Opinion: Automatic Pay Raises Haven't Stopped Chicago's Corruption
This week 45 of the 50 city of Chicago aldermen accepted a 5.5% pay raise to increase the highest-paid among them to an annual salary of $130,000.
The pay raise is automatic, and tied to inflation — which, as we've heard on this very program, is on the rise. This is a reform that prevents aldermen from raising their own salaries. It also frees them from having to defend their pay raises when they run for reelection.
What's made this year's increase controversial is that three aldermen now face criminal charges in federal court, and just since the start of 2019, nine current or former Chicago aldermen have been indicted or investigated for bribery, racketeering and tax fraud.
As a proud Chicagoan, I note the investigated and indicted aldermen are an inclusive group, white, Black and Hispanic, who range all across the political spectrum from centrist Democrat to Democratic Socialist Democrat.
There are reportedly Republicans in Chicago. But they may be as rare as the endangered brush-tailed bettong, though the bettongs may be easier to find, in the Small Mammal-Reptile House at the Lincoln Park Zoo.
Editorials and commentators have criticized aldermen for accepting pay increases.
David Greising, head of the Better Government Association, a Chicago nonpartisan investigative group where, I should note, I got my start in journalism by going through a politician's discarded trash, told us, "The city pensions are a bust. The mayor just signed rich contracts with the police and teachers. With offices half-empty, restaurants and theaters dim or dark, economic disparities higher than ever, it's hardly the time for aldermen to give themselves pay hikes ..."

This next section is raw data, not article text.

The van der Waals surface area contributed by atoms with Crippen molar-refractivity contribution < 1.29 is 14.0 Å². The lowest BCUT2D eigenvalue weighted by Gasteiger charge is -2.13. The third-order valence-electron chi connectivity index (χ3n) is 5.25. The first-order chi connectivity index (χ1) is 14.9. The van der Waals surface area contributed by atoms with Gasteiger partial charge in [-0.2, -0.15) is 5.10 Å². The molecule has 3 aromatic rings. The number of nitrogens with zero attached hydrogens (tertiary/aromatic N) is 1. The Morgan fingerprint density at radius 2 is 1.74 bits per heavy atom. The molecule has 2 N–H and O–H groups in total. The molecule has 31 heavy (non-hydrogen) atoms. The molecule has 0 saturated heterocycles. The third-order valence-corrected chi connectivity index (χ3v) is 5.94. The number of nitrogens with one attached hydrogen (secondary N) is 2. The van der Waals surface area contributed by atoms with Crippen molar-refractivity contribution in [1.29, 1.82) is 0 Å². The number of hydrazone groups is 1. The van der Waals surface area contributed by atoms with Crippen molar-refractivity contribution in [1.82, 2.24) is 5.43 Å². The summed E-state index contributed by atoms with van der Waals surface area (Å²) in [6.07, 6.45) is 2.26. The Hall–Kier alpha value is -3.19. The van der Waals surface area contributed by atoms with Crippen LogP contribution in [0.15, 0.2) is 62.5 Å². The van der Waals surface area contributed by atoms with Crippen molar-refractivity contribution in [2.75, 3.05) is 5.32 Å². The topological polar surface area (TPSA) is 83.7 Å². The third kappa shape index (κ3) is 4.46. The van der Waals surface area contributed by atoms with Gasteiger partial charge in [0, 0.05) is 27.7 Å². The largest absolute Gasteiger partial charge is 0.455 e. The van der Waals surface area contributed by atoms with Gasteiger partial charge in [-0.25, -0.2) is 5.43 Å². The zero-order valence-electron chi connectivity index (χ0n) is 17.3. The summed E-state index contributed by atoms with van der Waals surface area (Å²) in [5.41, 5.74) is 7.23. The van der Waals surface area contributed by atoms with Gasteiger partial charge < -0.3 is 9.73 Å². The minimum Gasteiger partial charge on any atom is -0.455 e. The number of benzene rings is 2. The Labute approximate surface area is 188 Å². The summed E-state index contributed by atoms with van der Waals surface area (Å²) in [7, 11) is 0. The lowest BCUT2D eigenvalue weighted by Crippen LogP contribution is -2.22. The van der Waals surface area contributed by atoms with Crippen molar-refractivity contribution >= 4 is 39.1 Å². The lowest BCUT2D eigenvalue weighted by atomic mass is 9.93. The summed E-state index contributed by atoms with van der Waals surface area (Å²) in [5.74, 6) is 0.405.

Aldermen are the conduit between Chicagoans and city services. Their days are filled with permit applications, hearings, police meetings and scheduling trash pick-ups. Nights are booked with community groups, and if an alderman goes to the Lincoln Square North Neighbors meeting one night, the Heart of Lincoln Square Neighbors Association still expects to see them the next.
When it snows, the phones in their pockets trill late at night with calls from constituents who expect their streets shoveled and trash hauled by morning.
The hope of many reformers was that increasing aldermanic pay might decrease the thirst of public officials for graft. But since 1973, when many reforms began, some 30 Chicago aldermen have pleaded guilty or been convicted of corruption. Maybe they should try to do something about Chicago's wind.
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